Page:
The US Government’s pursuit of Goldman Sachs for allegedly mis-selling Collateralised Debt Obligations (or perhaps for taking both sides of a trade to the advantage of itself and just one of its clients). I wrote a little about the background to this a month ago. Goldman Sachs were certainly not first in to the Global Financial Crisis (shouldn’t that be written all in caps?) but they were almost certainly first out – via a little Federal money and a rejigging of their banking status, some money from Warren Buffet and the benefit of money on loan at a rate of virtually zero that could be invested at leverage ratios that, whilst not as high as in the go go years, were certainly greater than one.
Goldman were but one player in a long list as I said in the first post on this topic:
The chain of people involved in this crisis is long and distinguished – involving everyone from individual home owners, to local banks, to big syndicating banks, to international buyers, global insurance sellers, regulators in each and every country, rating agencies, the media and others, including you and me
I thought i’d explore what was going on in the market in the years leading up to the crisis. I combed several sources and found many US federal sources and some private sector ones that had copious amounts of data. Here is some of what I found.
Here are two graphs showing, first, how vast the mortgage market has become over the last 50 years and, second, how dramatic growth in the volume of refinancing appears to be a leading indicator in increasing foreclosure rates some 3 years later, just as interest rate adjustments kicked in and increased borrowing costs:
US Mortgage debt outstanding, 1952-2008, Home Mortgages only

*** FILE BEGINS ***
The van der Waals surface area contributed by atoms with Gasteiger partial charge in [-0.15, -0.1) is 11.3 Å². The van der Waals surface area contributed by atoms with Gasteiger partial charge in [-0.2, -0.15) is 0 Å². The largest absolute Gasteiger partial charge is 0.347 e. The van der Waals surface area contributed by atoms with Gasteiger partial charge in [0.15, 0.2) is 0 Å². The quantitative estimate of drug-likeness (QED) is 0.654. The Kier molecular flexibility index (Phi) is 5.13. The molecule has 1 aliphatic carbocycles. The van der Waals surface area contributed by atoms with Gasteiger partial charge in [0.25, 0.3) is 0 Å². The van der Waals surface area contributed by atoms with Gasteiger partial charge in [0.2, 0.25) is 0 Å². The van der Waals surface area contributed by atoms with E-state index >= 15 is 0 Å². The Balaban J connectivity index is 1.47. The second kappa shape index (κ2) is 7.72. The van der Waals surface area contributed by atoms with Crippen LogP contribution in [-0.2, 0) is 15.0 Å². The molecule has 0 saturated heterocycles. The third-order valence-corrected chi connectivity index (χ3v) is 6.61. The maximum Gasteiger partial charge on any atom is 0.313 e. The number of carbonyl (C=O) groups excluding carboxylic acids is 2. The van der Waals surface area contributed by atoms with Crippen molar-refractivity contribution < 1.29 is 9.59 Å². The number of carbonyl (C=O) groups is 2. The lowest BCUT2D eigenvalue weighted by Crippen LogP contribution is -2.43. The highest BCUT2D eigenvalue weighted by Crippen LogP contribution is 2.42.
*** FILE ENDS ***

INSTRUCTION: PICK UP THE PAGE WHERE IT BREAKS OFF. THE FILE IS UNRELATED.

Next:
Data sourced from the Board of Governors of the Federal Reserve System. Figures in actual US$, not discounted for inflation.
Mortgage Originations (Purchase and Refinance) versus Foreclosure (Entering and Already In Foreclosure)
Those home loans were turned into asset backed securities – and the growth in this graph inevitably maps closely with the growth in origination and refinancing in the previous graph. The fall off maps, in the same way, with the huge growth in loans either in or entering foreclosure.
Source: Thomson Financial, Bloomberg, SIFMA
If the previous graph showed issuance, this graphs shows outstanding securities (the big section in the middle is credit card debt)
Source: Thomson Financial, Bloomberg, SIFMA
The graphs above paint a picture of an economy growing at a huge speed fuelled by debt pulled down from the equity within a house (with that equity often put into another house, so reducing the available supply and pushing up prices) and also by credit card debt (which spiked highest in the period when home loans were reducing – that is, when house prices were already falling and taking equity from the house wasn’t an option, but credit cards were).
Looking at the instruments that Goldman is alleged to have used inappropriately, here are two graphs showing the same dataset for CDOs, split by currency and by purpose. There are two obvious conclusions:
1) The vast bulk of CDOs were issued in US dollars (covering US originated loans) with Europe lagging US growth by at least a year
2) If the second graph is right, then the purpose of CDOs is to arbitrage. Or perhaps speculate?
CDOs by Currency (2000-2010)
CDOs by Purpose
The cliff all of the issuance graphs fall off in 2006/7 coincides with the sudden leap in foreclosure rates.
The big question for those chasing down Goldman is:
If you were sitting inside a bank, a financial institution, a pension provider or a hedge fund in February 2007, would you have known that that was the time to get out? The TIME TO SELL?
Here’s another graph showing asset backed security issuance in 2007, quarter by quarter
Would that have been enough? In February 2007? To my eye, it looks like it would have been tough to see until sometime after the Q2 figures were in. Some smart people saw it earlier than that of course – they saw those foreclosure rates start to climb in 2006 and made their bets.
Did Goldman mislead? I have no idea. Doubtless they – and other Financial Institutions – will be negotiating settlements now where no fault or liability is admitted.
But every market ever traded is asymmetric. Someone always has more information than someone else – or they think they do. For every seller there has to be a buyer. For every buyer, a seller. Often there is both a buyer and a seller, sitting in the middle making the trade.
Part 3 of this blog will be on this very asymmetry.
This is the second part (of three). The first part was published here a month ago.